On September 1, 1950, the (colonial) French order-system was reformed. The Order of the Star of Anjouan and the Order of the Black Star were formalised as French Overseas Orders. The other three were the "Order of States Associated to the French Union" (French: "Ordre des États de l'Union Française Associés"). In 1955, Cambodia became independent. The order was approved by King Norodom Sihanouk during his government and also granted during his exile in Beijing. The order became dormant in 1975, under the government of Democratic Kampuchea. Following United Nations supported elections in 1993, H.M. King Norodom Sihanouk, was returned to the throne and the Order was reinstituted by Royal Decree No. 1095/01 dated 5 October 1995. This decree was signed by Chea Sim as the King's representative, Norodom Ranariddh, the First Prime Minister and Hun Sen, the Second Prime Minister at the time. A few design changes took place. After the restoration of the Khmer dynasty it remained the highest Cambodian distinction. The original French type crown has been replaced by the Khmer Royal Crown.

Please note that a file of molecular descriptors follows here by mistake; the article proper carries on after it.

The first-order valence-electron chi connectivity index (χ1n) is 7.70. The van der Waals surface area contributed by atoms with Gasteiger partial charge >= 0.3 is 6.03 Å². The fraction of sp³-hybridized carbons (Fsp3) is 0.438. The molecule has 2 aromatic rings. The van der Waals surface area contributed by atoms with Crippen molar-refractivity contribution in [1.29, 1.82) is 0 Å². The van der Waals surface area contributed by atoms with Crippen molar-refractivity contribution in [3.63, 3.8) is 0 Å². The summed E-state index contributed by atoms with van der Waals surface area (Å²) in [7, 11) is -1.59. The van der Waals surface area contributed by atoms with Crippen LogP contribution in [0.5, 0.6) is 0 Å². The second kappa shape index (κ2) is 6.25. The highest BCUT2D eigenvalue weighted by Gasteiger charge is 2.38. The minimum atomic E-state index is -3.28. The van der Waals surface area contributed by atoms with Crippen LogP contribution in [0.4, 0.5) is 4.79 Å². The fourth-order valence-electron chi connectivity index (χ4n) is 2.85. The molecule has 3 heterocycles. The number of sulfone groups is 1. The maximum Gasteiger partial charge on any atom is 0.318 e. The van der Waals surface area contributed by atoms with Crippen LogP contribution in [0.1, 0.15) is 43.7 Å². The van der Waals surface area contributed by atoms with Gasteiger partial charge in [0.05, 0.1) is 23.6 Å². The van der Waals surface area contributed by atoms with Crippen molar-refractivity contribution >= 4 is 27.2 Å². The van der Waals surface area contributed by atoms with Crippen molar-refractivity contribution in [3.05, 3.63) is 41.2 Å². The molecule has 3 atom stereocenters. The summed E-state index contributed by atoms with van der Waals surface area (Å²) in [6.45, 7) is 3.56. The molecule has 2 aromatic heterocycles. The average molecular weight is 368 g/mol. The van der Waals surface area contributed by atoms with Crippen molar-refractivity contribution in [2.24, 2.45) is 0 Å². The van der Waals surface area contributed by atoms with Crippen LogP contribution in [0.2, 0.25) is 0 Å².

Current Knight Grand Cross
Ribbon during the colonial period (1899-1948)
Cross of the Order of Cambodia until 1948

Since 1948Edit

The five classes of appointment to the Order are, in descending order of precedence:

  1.   Maha Sirivaddha (មហាសេរីវឌ្ឍន៍) or Knight Grand Cross (GCC)
  2.   Mahasena (មហាសេនា) or Knight Grand Officer (GOC)
  3.   Dhipadinda (ធិបឌិន្ទ) or Knight Commander (KCC)
  4.   Sena (សេនា) or Knight Officer (OC)
  5.   Assarariddhi (អស្សឫទ្ធិ) or Knight or Chevalier (KC)

Prior to 1948Edit

The five classes of appointment to the Order are, in descending order of precedence:

  1.   Maha Sirivaddha (មហាសេរីវឌ្ឍន៍) or Knight Grand Cross (GCC)
  2.   Mahasena (មហាសេនា) or Knight Grand Officer (GOC)